The war for talent is driving the emergence of a new paradigm in commercial real estate; the Space User Experience.
by Dave McKenna, Editor – December 23, 2019
The global competition for top talent is profoundly influencing commercial real estate and the priority of major corporate occupiers. According to recent CBRE Research, talent preference has eclipsed cost reduction as a key driver of workspace investments.
“Employee engagement and talent attraction & development are two of the three most important drivers of corporate occupier real estate strategy, even ahead of cost reduction”, according to the 2019 EMEA Occupier Survey conducted by CBRE.
The study surveyed 180 companies from a variety of industries, including banking & finance, tech, professional services, biosciences, and manufacturing. The samples were evenly taken from the UK, the United States, and continental Europe.
The strategic response to this rising priority is evolving rapidly and somewhat unevenly across various industry occupier types. The design of space based on UX (User Experience) strategy remains a minority pursuit. Less than a quarter of the occupiers have a formal UX strategy.
But the trend is growing. A third of the occupiers plan to hire a dedicated UX lead, suggesting that the form UX will grow as a selection and space design factor for major corporate occupiers.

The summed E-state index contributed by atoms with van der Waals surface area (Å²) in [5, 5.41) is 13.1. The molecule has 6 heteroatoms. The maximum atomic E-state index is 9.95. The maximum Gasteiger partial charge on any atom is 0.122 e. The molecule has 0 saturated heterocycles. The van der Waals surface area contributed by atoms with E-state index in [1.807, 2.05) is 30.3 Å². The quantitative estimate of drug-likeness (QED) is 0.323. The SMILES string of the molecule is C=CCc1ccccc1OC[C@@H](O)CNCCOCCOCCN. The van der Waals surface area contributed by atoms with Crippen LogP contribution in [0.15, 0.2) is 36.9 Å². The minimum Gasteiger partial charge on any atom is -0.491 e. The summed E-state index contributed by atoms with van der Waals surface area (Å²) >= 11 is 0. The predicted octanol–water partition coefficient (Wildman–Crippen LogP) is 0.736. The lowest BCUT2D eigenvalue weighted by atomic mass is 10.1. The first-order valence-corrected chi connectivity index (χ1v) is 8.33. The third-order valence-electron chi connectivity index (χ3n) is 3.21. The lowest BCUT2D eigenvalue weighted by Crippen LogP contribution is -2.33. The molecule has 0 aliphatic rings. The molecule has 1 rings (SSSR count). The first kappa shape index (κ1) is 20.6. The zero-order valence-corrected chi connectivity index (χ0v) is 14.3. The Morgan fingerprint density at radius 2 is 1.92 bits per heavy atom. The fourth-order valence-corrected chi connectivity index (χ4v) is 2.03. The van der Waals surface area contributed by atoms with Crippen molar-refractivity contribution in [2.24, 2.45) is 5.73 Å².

It is also clear that the trend is uneven. Various industries view the power of space differently. The most aggressive adopters of the space UX concept are in tech. This may be related to the unprecedented demand for tech talent and the fantastic valuation for tech driven firms. But according to the survey, those who do recognize space as a competitive advantage give it a very high priority. It is yet to be seen how broadly the competitive nature of space will be adopted, however it is already broad enough to raise all boats in the aggregate in terms of occupier focus.
Even for those who acknowledge space as a weapon in for talent, occupiers are still focused on the bottom line. Where formal UX programs exits, the goals are very down to earth. Improved collaboration and productivity are the leading reasons companies adopt UX strategies. The “soft goals” of wellness and community are still important but are lower in priority.
The most recent data suggests that occupier’s demands are evolving and that the real estate strategies of large corporate occupiers have a greater impact than ever.
Talent acquisition and productivity priorities are driving an emerging concept of UX in space. The trend has become mainstream in the tech sector and is influencing the entire industry.